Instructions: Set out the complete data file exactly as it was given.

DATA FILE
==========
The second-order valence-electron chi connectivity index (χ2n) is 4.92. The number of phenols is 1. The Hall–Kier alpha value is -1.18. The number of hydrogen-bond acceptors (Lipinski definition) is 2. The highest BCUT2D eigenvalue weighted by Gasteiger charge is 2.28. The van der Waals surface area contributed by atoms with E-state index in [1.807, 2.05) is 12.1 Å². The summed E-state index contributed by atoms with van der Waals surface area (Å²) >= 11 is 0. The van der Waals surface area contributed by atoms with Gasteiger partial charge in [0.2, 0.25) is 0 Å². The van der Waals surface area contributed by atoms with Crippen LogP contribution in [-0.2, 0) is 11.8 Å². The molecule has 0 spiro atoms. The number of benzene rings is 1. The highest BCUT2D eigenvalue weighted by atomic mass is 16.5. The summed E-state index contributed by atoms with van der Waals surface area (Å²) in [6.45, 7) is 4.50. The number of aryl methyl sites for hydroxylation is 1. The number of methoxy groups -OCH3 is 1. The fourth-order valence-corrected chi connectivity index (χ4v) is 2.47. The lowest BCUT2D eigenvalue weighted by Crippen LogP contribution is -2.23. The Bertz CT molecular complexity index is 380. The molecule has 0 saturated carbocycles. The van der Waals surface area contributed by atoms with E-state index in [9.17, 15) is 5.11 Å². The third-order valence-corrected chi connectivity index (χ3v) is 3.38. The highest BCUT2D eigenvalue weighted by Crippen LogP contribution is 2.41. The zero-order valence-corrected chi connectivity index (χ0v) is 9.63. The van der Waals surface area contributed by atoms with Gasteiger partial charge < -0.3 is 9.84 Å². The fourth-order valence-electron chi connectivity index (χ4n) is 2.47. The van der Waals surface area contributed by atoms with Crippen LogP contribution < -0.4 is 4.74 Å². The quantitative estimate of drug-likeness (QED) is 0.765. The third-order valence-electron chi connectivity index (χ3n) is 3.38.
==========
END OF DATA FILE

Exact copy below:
The second-order valence-electron chi connectivity index (χ2n) is 4.92. The number of phenols is 1. The Hall–Kier alpha value is -1.18. The number of hydrogen-bond acceptors (Lipinski definition) is 2. The highest BCUT2D eigenvalue weighted by Gasteiger charge is 2.28. The van der Waals surface area contributed by atoms with E-state index in [1.807, 2.05) is 12.1 Å². The summed E-state index contributed by atoms with van der Waals surface area (Å²) >= 11 is 0. The van der Waals surface area contributed by atoms with Gasteiger partial charge in [0.2, 0.25) is 0 Å². The van der Waals surface area contributed by atoms with Crippen LogP contribution in [-0.2, 0) is 11.8 Å². The molecule has 0 spiro atoms. The number of benzene rings is 1. The highest BCUT2D eigenvalue weighted by atomic mass is 16.5. The summed E-state index contributed by atoms with van der Waals surface area (Å²) in [6.45, 7) is 4.50. The number of aryl methyl sites for hydroxylation is 1. The number of methoxy groups -OCH3 is 1. The fourth-order valence-corrected chi connectivity index (χ4v) is 2.47. The lowest BCUT2D eigenvalue weighted by Crippen LogP contribution is -2.23. The Bertz CT molecular complexity index is 380. The molecule has 0 saturated carbocycles. The van der Waals surface area contributed by atoms with E-state index in [9.17, 15) is 5.11 Å². The third-order valence-corrected chi connectivity index (χ3v) is 3.38. The highest BCUT2D eigenvalue weighted by Crippen LogP contribution is 2.41. The zero-order valence-corrected chi connectivity index (χ0v) is 9.63. The van der Waals surface area contributed by atoms with Gasteiger partial charge < -0.3 is 9.84 Å². The fourth-order valence-electron chi connectivity index (χ4n) is 2.47. The van der Waals surface area contributed by atoms with Crippen LogP contribution < -0.4 is 4.74 Å². The quantitative estimate of drug-likeness (QED) is 0.765. The third-order valence-electron chi connectivity index (χ3n) is 3.38.